Acharya recalls a very telling memory from his childhood in India. In the Bollywood movies he would watch, he would see candidates distributing sarees to the women in their constituencies; and romp home to victory. And he found it very amusing and satisfying. It was only much later when he switched over from Engineering to Economics at NYU-Stern in 2001, that two questions faced him point blank : Who pays for those sarees ? Is the saree the ultimate satisfaction of the woman’s need ? As long as we do not ask those questions, the myopia makes a mockery of the democracy. Saree is only a symbol; the myopia metastasises through the entire democratic functioning.

The 2008 US financial crisis was less about finance. The unbridled greed of the private corporations like Bear Sterns, Lehman Brothers, Countrywide Financial or AIG, or the wicked genius of the financial engineers who were nicknamed “masters of the universe” may look as the obvious culprits for the mass financial destruction. But that came later. Where it all started was in the White House. Documents after documents, testimonies after testimonies (the folder on my HDD weighs about 15GB as on date) evidence only one thing : a government desperate to woo an electorate faced with an imminent rerun of the 1930’s experience, let loose a new New Deal. If it was the saree in India, it was a house in US.

gasThe five year window that democracy affords to a government probably could not accommodate anything more than that. And the situation was desperate. The WWII opened the door to a new age of prosperity for US. The subsequent governments kept it going for another half a century by igniting wars all across the globe in unfailing regularity. But to their bad luck, new wars refused to start after that, and the American economy got into dire straits.  

But that is a fait accompli; my concern here is not about the 2008 US crisis. What worries me is the fact that India and US are the world’s largest democracies; and what is happening in India, is no different from what happened in US. Sarees is a relatively low impact issue. As I have said before, the democratic myopia pervades the entire functioning of governance, and more sadly, even the critique of the governance. Look at the populist schemes that are ground at the mills of the government; and the way in which they are lapped up. Look at the counter-establishment movement; what is it focusing on ? The broader issues before the nation or the pic-pocketing by the powerful ? What is more important : who made how much profit in allocation of coal blocks or how much benefit is the national resource delivering to the people of India and at what cost ?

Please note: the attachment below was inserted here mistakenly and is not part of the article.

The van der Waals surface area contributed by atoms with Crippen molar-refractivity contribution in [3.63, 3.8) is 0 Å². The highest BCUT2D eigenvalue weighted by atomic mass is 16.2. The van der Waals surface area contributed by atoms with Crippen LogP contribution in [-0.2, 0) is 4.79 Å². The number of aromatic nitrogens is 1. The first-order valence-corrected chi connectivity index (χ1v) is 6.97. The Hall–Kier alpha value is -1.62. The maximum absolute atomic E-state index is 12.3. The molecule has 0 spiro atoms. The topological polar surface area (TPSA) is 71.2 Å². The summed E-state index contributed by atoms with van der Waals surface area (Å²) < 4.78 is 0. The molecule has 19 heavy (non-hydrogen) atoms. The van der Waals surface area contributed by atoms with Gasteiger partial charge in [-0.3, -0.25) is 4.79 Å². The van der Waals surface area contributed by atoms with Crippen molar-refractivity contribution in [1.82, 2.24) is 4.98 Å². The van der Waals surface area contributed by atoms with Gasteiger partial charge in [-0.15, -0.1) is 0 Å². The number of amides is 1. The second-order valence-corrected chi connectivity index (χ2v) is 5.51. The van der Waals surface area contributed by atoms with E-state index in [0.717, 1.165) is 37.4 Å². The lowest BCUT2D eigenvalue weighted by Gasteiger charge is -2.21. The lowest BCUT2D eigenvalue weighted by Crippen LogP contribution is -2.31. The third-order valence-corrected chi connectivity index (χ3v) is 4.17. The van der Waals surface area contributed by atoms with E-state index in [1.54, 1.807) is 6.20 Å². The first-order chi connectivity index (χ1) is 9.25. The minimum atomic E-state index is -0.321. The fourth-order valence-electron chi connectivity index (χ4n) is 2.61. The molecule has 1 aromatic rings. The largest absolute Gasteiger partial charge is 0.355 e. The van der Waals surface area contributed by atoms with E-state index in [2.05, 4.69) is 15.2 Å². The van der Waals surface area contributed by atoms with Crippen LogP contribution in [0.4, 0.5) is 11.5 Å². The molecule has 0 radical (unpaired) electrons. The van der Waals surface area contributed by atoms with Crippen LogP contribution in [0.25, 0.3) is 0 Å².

For me the saddest day was when I had to watch on a 48” Plasma screen the run up to the Presidential election filmed through a 0.2 mm camera aperture – it was as exciting as a blow by blow depiction of a wrestling match where I was the losing player. 

Destination Goa : The white, the grey and the black.

In Goa at Crossroads on January 23, 2013 at 7:15 pm

Goa at Crossroads

#02

May be that was just a hunch; but I sort of got a feeling year before that those in the marriageable age were in a hurry to tie the knot before the leap year dawns. During one of those year end weddings I got talking to some friends of the groom who had come down all the way from Delhi; and they planned to leave Goa after the New Year. They told me that up in the North, being in Goa between Christmas and New Year, is considered as a life time achievement – sort of Gen Y equivalent of Amarnath or Haj. Next morning I left for Bangalore, to escape the wrath of the pilgrims !

Before I proceed any further, let me define the scope of the word tourism as used here. By tourism I mean everything from shacks on the beach to 7* spas to Carnaval/New Year bashes to Sunburn/Moonlite to river cruises/jeep rides to banana boats/floating casinos to Flea Market/Russian restaurants to nude colonies/celebrity bungalows, and everything in between and beyond that satisfies one criterion : it is nothing about us, all about Destination Goa.